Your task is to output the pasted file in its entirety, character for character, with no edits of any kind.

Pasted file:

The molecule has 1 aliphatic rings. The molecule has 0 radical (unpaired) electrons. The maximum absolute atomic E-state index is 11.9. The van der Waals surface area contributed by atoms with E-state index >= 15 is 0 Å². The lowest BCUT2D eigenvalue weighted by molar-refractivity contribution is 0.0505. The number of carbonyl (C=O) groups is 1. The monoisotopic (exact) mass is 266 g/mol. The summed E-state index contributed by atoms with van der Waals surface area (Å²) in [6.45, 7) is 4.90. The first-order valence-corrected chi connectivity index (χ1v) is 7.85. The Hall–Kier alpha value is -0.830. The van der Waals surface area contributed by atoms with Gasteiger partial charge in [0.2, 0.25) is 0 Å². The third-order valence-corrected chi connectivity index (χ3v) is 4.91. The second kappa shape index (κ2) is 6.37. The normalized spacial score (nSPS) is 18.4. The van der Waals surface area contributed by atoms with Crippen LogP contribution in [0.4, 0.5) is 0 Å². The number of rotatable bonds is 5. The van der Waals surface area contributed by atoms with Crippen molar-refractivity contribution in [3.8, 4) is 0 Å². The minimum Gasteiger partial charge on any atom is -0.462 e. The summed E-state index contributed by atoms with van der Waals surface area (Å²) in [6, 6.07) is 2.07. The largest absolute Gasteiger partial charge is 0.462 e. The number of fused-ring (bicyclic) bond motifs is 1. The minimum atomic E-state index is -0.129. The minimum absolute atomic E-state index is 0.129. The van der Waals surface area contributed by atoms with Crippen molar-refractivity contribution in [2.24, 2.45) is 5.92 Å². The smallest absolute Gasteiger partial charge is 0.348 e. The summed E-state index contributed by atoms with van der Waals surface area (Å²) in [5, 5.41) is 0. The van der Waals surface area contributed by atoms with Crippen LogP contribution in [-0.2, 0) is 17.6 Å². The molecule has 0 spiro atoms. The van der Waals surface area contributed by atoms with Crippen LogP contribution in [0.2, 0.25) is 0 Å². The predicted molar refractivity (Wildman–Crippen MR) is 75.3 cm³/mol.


The molecule has 1 aliphatic rings. The molecule has 0 radical (unpaired) electrons. The maximum absolute atomic E-state index is 11.9. The van der Waals surface area contributed by atoms with E-state index >= 15 is 0 Å². The lowest BCUT2D eigenvalue weighted by molar-refractivity contribution is 0.0505. The number of carbonyl (C=O) groups is 1. The monoisotopic (exact) mass is 266 g/mol. The summed E-state index contributed by atoms with van der Waals surface area (Å²) in [6.45, 7) is 4.90. The first-order valence-corrected chi connectivity index (χ1v) is 7.85. The Hall–Kier alpha value is -0.830. The van der Waals surface area contributed by atoms with Gasteiger partial charge in [0.2, 0.25) is 0 Å². The third-order valence-corrected chi connectivity index (χ3v) is 4.91. The second kappa shape index (κ2) is 6.37. The normalized spacial score (nSPS) is 18.4. The van der Waals surface area contributed by atoms with Crippen LogP contribution in [0.4, 0.5) is 0 Å². The number of rotatable bonds is 5. The van der Waals surface area contributed by atoms with Crippen molar-refractivity contribution in [3.8, 4) is 0 Å². The minimum Gasteiger partial charge on any atom is -0.462 e. The summed E-state index contributed by atoms with van der Waals surface area (Å²) in [6, 6.07) is 2.07. The largest absolute Gasteiger partial charge is 0.462 e. The number of fused-ring (bicyclic) bond motifs is 1. The minimum atomic E-state index is -0.129. The minimum absolute atomic E-state index is 0.129. The van der Waals surface area contributed by atoms with Crippen molar-refractivity contribution in [2.24, 2.45) is 5.92 Å². The smallest absolute Gasteiger partial charge is 0.348 e. The summed E-state index contributed by atoms with van der Waals surface area (Å²) in [5, 5.41) is 0. The van der Waals surface area contributed by atoms with Crippen LogP contribution in [-0.2, 0) is 17.6 Å². The molecule has 0 spiro atoms. The van der Waals surface area contributed by atoms with Crippen LogP contribution in [0.2, 0.25) is 0 Å². The predicted molar refractivity (Wildman–Crippen MR) is 75.3 cm³/mol.